A string of hit singles and albums kept the Carpenters on the charts through the early 1970s. Their 1971 hit “For All We Know” was originally recorded in 1970, by Larry Meredith, for a wedding scene in the movie Lovers and Other Strangers. Upon hearing it in the movie theater, Richard saw potential in it and subsequently recorded it in the autumn of 1970. The track became the Carpenters’ third gold single.
The duo’s fourth gold single “Rainy Days and Mondays” became Williams’ and Nichols’ second major single with the Carpenters, peaking at No. 2 on the Billboard Hot 100, kept from the top slot by Carole King’s “It’s Too Late”.
“Superstar”, written by Bonnie Bramlett and Leon Russell, became the duo’s third No. 2 single on the Billboard Hot 100. Their third eponymous album, Carpenters, was released in 1971. It became one of their best sellers, earning RIAA certification for platinum four times, and rising to No. 2 on Billboard’s pop album chart for two weeks, staying on the top 40 chart for 39 weeks. It won a Grammy Award for Carpenters, as well as three other nominations.
A Song for You was the fourth album, released on June 13, 1972. The album contained “Goodbye to Love”, a Carpenter/Bettis original with a gritty guitar solo by Tony Peluso which set it apart from most Carpenters songs, became their third 1972 hit single, peaking at #7. Peluso would continue to work with Carpenters until their end in 1983.
Another Carpenter/Bettis composition, “Top of the World”, was originally intended as strictly an album cut, but when Lynn Anderson scored a hit with the song in early 1973, the Carpenters opted to record their own single version. It was released in September 1973 and became the Carpenters’ second Billboard No. 1 hit in December 1973.

Their Now & Then album from 1973 was named by mother Agnes Carpenter. It contained the popular Sesame Street song “Sing” and the ambitious “Yesterday Once More”, a side-long tribute to oldies radio which incorporated renditions of eight hit songs from previous decades into a faux oldies radio program. The single version of the track became their biggest hit in the United Kingdom, holding the number 2 spot for two weeks; it was kept off the top first by Gary Glitter’s “I’m the Leader of the Gang (I Am)” and then by Donny Osmond’s version of “Young Love”.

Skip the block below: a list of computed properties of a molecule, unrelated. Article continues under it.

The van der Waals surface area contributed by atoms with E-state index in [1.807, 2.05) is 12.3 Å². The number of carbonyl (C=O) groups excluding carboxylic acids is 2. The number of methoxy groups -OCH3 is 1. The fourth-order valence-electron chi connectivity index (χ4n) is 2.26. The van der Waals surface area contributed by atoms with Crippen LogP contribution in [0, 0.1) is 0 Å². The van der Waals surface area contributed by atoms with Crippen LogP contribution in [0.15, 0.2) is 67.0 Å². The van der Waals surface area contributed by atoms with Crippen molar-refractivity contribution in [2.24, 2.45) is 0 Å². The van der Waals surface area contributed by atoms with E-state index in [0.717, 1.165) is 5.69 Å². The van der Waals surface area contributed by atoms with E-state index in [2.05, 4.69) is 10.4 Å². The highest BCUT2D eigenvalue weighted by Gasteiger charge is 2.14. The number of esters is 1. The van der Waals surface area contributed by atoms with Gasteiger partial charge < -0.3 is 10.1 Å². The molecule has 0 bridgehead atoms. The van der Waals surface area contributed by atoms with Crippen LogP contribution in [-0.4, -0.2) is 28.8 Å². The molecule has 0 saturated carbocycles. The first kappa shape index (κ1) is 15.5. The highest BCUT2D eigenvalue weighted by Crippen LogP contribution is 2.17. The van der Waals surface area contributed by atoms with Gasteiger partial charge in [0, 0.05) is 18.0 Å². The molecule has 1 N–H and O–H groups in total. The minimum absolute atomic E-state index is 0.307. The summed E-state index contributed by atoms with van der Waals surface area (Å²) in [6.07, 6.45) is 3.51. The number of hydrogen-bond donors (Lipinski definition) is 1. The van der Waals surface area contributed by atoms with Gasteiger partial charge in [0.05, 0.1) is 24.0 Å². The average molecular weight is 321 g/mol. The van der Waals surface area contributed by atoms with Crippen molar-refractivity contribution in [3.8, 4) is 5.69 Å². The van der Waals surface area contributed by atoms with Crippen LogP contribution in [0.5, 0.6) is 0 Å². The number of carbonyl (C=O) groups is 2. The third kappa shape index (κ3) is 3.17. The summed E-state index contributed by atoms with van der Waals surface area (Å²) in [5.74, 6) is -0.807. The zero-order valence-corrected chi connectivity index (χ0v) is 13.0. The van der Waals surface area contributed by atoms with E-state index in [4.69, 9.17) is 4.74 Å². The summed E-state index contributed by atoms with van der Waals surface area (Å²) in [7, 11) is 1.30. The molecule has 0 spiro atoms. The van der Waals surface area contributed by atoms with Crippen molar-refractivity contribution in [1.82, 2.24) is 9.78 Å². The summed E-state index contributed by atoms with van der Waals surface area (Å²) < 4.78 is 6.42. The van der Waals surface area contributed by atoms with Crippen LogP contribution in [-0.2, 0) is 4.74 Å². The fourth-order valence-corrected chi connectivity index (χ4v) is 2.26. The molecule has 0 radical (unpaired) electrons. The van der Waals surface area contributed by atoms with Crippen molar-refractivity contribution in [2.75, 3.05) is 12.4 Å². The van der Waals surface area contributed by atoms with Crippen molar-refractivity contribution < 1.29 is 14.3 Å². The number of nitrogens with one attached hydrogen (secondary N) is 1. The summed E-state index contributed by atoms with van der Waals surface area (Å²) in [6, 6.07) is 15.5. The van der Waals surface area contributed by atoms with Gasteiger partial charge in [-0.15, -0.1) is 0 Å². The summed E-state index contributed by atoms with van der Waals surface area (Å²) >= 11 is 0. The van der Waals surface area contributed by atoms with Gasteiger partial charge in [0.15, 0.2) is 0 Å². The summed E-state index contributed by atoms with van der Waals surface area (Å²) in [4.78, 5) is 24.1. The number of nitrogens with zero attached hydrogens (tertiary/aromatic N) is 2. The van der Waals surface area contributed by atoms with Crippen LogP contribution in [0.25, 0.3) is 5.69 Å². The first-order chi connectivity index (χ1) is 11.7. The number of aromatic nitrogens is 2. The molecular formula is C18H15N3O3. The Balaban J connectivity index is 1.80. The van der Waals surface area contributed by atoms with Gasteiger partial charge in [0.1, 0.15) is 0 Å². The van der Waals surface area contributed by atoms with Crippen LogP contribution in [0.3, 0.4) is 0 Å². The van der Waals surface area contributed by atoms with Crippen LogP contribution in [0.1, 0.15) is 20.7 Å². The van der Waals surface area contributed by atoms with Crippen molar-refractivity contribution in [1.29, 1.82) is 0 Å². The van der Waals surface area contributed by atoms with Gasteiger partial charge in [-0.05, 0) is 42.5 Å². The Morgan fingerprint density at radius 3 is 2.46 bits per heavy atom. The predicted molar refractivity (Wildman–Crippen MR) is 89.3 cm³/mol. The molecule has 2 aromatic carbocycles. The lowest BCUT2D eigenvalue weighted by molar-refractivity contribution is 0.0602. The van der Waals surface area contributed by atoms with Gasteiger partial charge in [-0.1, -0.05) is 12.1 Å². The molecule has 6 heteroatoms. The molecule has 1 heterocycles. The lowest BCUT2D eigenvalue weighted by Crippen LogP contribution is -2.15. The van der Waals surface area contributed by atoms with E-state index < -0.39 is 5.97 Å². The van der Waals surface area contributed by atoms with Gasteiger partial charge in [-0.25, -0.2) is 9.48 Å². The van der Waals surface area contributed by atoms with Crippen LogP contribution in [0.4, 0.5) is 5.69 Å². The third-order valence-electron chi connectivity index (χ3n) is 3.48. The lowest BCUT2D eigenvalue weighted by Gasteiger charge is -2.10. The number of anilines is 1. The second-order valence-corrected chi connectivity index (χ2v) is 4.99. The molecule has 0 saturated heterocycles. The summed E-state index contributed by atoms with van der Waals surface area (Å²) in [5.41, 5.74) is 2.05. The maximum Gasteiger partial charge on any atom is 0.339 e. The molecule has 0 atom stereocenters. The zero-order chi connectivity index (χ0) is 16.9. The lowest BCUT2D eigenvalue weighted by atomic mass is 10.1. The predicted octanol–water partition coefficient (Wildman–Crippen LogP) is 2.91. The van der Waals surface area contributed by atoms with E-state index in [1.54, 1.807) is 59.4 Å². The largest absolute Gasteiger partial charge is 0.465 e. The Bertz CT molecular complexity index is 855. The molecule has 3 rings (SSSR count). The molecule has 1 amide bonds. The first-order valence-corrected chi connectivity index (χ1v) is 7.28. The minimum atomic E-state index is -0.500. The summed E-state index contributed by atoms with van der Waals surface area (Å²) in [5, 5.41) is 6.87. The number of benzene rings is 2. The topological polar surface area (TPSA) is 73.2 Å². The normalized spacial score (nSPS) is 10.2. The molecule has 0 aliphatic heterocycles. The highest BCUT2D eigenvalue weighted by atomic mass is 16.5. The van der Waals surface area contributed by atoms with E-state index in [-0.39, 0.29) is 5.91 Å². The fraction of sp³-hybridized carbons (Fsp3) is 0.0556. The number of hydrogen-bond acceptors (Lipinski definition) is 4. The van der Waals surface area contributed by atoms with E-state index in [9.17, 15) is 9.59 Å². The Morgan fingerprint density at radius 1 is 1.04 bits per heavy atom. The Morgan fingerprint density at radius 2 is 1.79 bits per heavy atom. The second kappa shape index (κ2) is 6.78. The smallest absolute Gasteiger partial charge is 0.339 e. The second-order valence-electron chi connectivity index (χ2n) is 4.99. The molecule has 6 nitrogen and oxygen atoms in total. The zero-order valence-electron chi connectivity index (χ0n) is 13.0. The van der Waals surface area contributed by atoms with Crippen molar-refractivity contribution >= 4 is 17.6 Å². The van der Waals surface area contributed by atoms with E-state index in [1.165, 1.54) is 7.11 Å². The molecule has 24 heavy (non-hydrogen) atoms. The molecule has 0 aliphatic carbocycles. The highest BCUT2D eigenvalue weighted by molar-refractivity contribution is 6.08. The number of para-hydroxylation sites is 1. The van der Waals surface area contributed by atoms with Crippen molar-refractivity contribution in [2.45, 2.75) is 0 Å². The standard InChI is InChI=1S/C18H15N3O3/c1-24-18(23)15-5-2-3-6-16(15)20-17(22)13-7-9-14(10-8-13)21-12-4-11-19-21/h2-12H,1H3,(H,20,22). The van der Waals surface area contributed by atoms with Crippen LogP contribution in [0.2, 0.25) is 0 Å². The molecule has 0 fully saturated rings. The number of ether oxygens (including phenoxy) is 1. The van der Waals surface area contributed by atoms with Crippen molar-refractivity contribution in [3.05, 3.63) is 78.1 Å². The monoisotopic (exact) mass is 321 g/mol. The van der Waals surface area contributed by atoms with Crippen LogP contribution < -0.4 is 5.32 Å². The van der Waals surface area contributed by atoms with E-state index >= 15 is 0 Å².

In 1974, the Carpenters achieved a sizable international hit with an up-tempo remake of Hank Williams’s “Jambalaya (On the Bayou)”. While the song was not released as a single in the U.S., it reached the top 30 in Japan, number 12 in the United Kingdom (as part of a double A-side with “Mr. Guder”), and number 3 in the Netherlands. In late 1974, a Christmas single followed, a jazz-influenced rendition of “Santa Claus Is Coming to Town”.

The Carpenters 1970/1972

Despite the poor showing of the Carpenters’ initial album, A&M stayed with them and had them develop songs for a second album. Herb Alpert asked Richard to re-work a Burt Bacharach/Hal David song titled “(They Long to Be) Close to You”. The Carpenters’ version was released as a 45 RPM record single. It debuted at No. 56, the highest debut of the week ending June 20, 1970. Over the next five weeks it vaulted to No. 1, reaching that perch on July 25, and staying there for the next four weeks. Burt Bacharach said, “The arrangement of ‘Close to You’ that Richard did compared to the arrangement that I did for myself and for Dionne (Warwick) and the original record with Richard Chamberlain I’d say is twenty times better, Richard’s arrangement than my arrangement. I really missed and he really nailed it. He just got a great feel, a great loop, the dotted eighth and sixteenth feel. It’s great.”
Their next hit was with a song Richard had seen in a television commercial for Crocker National Bank, “We’ve Only Just Begun”, which was written by Paul Williams and Roger Nichols. Three months after “(They Long to Be) Close to You” reached No. 1, the Carpenters’ version of “We’ve Only Just Begun” reached No. 2 on the Billboard Hot 100, becoming the first of their eventual five No. 2 hits (it wasn’t able to get past “I’ll Be There” by The Jackson 5 & “I Think I Love You” by The Partridge Family during its four-week stay). The song became the first hit single for Williams and Nichols and is considered by Richard Carpenter to be the group’s signature tune.